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August 26, 2013
By Ryan Joe
Ricks book 'Hippie Boy' recently found itself a place on the New York Times bestseller list.

In her youth, Ingrid Ricks was in constant search for escape. She grew up stifled by an overbearing stepfather who wielded his Mormonism with all the tenderness of a war club. She rebelled against the confines of both religion and poverty—fantasizing that she was a forgotten sibling of the Osmonds and that in time the famous family—her real family—would return for her. At 13, true escape came when she teamed up with her father, a traveling, tool-selling vagabond. Ricks and her father traveled the country until he was arrested, forcing her to begin finding her own path.

It’s a saga that Ricks recounts in her self-published book Hippie Boy: A Girl’s Story, which recently found itself a place on the New York Times Bestseller list for e-book nonfiction. More recently, it was picked up by Penguin Random House division Berkley Books, for a January 2014 re-release.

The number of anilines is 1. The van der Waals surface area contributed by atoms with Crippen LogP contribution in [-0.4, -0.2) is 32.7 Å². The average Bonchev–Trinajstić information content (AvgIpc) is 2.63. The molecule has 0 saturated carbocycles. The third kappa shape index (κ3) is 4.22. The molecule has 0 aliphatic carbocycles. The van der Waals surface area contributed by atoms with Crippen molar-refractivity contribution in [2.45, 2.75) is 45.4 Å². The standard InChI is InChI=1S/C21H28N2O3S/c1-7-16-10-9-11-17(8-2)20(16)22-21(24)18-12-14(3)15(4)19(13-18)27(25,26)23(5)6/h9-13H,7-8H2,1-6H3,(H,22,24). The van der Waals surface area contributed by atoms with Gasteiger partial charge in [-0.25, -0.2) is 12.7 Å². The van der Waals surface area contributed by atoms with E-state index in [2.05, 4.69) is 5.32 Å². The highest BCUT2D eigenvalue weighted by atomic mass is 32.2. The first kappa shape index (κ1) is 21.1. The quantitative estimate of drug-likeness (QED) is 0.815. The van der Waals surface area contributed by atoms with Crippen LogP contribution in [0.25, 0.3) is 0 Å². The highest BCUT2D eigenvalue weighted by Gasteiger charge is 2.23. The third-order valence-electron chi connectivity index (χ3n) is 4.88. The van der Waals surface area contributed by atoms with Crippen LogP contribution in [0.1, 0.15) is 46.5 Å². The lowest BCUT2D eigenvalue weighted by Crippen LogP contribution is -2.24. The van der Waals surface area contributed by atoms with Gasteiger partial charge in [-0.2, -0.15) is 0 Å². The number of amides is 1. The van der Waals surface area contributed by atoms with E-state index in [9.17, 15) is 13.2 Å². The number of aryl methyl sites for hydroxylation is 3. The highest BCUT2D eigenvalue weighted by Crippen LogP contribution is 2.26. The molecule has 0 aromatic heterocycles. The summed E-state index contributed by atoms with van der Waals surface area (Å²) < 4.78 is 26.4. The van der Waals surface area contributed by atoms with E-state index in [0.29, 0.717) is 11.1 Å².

But the journey that eventually led to the publication and eventual success of Hippie Boy is, like Ricks’s childhood, one full of uncertainty, serious self-reflection, and determination. Ricks self-published Hippie Boy in September 2011, but the process of actually finishing the book was a decade-long grind. It began initially as another project, when Ricks’s was writing her father’s rags-to-riches-to-rags story during which she kept inserting the narrative elements that would eventually become Hippie Boy.

Ten years later, she was still talking about her idea for the book—just not really writing it. Along the way, she had to power through a couple of humiliations. The first happened at the Pacific Northwest Writers Association (PNWA) conference, where Ricks hobnobbed and networked, and where she had already found a prospective agent to whom she’d sent 50 pages of Hippie Boy. On a whim, Ricks also signed up for a workshop.

"When you give yourself permission to step off that cliff and head off the known path, you’d think you’d have this one goal in sight, but that path is always changing."
“I went sauntering into that room feeling very cocky and good about myself,” Ricks recalls. She’d worked as a journalist before and knew she could string together prose. But as she listened to the writing of her peers, she began to understand the importance of dialogue and character and scene development—and she realized that her writing had none of it. When it came time to discuss Ricks’s writing, the room went silent.

She immediately told the agent to trash her submission and enrolled in more workshops to hone her fundamentals and learn the difference between the journalism she’d done before and the writing she wanted to do. “I really learned to tell a story instead of paint a picture,” she says.